By default, if nothing is specified, the loopback request is sent on the shortest path. In the example of FIG. 2, the shortest parth for the loopback request from A to B is through the outer ring, as a reduced number of stations is passed through (two stations instead of three on the opposite direction).
 The management system can also specify which CoS value should be used both in the RPR OAM loopback request packet and in the reply packet. By default, the highest priority CoS will be used.
 The management system can specify how the RPR destination station has to reply: either on the shortest path or on the same path where the request was received or on the opposite path or on the inner or outer ringlet. By default, the RPR destination station is required to reply on the shortest path. In the example of FIG. 2, the shortest path for the reply (from B to A) is through the inner ringlet, as a reduced number of stations is passed through (two stations instead of three on the opposite direction).
 After the management system has initiated a RPR OAM loopback procedure, the RPR source station (A in FIG. 2) generates a RPR OAM loopback request packet addressed to the destination station (station B in FIG. 2).
 The choice of the paths is done according to what has been required by the management system. The RPR OAM loopback request shall contain an indication for the destination station about how it has to reply, as hereunder specified.
 When the RPR destination station receives the loopback request RPR OAM, it generates the RPR OAM loopback reply packet and sends it back to the source RPR station. The reply is sent on the path chosen in the loopback request packet.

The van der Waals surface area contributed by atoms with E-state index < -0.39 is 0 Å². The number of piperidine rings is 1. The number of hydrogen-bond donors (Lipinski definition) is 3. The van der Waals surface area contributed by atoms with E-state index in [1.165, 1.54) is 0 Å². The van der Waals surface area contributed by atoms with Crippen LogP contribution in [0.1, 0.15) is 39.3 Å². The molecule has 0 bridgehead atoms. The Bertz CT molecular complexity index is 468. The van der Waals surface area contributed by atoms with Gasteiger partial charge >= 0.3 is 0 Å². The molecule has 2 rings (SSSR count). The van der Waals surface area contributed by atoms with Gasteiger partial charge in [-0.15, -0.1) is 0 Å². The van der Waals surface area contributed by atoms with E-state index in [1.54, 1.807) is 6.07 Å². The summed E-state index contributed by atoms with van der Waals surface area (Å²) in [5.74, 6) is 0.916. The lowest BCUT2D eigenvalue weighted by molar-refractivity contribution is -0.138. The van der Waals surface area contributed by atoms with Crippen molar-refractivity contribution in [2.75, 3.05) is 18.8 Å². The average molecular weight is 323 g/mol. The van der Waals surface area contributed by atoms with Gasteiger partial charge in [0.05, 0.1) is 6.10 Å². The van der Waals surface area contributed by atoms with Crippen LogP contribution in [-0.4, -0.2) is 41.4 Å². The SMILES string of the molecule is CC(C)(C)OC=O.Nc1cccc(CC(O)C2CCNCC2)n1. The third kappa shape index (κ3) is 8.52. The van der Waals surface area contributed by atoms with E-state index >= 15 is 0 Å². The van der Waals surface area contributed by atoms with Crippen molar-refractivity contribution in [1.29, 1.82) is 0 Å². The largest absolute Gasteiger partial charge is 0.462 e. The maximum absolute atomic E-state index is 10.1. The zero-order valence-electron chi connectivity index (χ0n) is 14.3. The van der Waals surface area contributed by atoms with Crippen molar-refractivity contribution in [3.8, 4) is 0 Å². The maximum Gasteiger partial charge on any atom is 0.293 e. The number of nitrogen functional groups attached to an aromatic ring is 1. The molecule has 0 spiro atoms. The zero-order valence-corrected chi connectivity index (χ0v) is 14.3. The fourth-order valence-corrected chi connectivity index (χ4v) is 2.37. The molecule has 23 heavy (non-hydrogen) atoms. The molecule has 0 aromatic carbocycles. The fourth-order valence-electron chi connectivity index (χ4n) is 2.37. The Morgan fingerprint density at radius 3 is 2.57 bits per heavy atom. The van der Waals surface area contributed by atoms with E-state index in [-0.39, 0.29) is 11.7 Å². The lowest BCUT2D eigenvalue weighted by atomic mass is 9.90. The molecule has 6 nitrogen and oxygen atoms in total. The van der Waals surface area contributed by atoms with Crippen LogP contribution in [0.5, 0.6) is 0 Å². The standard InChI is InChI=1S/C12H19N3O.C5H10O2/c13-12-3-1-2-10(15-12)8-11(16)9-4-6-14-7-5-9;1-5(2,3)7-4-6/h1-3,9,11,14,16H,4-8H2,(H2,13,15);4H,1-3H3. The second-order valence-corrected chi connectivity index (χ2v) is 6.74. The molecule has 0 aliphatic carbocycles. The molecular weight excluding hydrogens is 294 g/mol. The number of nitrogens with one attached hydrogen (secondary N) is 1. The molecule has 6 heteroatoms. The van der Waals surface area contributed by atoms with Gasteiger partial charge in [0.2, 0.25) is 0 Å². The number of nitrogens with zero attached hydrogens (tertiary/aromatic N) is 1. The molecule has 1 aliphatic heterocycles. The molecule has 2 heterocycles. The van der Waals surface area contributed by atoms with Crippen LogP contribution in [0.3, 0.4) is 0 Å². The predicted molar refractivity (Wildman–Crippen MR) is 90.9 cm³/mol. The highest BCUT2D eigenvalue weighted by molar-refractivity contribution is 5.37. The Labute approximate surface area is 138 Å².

When the source RPR station receives the reply packet, it notifies the management system of the success of the procedure through the above said operator interface. If the reply is not received within a pre-defined time interval (either because the request can not reach the destination station or because the reply can not come back to the source station) the OAM loopback procedure is declared failed and the management system is notified about this failure.
 Hereunder, there is the description of the generic format of a OAM loopback packet according to the present invention.
 An OAM loopback packet is identified by a particular value of the “Frame Type” field in the RPR header. The payload of the OAM loopback packet, with reference to FIG. 3, is structured as in following fields:
 OAM Type: Specifies which type of this OAM message is. The list of the messages codes is as follows:
TABLE 1 OAM Type Description 0x00 (Hex) Loopback request 0x01 Loopback reply All the others Reserved for further OAM functions
 Specific fields: the length and structure of this part depends on the OAM message type; the format of this structure is defined with the relevant OAM message type.
 Checksum: The last 16 bits of frame payload contain the CRC checksum code (CRC-16) calculated on the whole OAM message payload, starting from the OAM type and ending at the last specific field (if present). When an OAM frame is received with a bad checksum, it is discarded.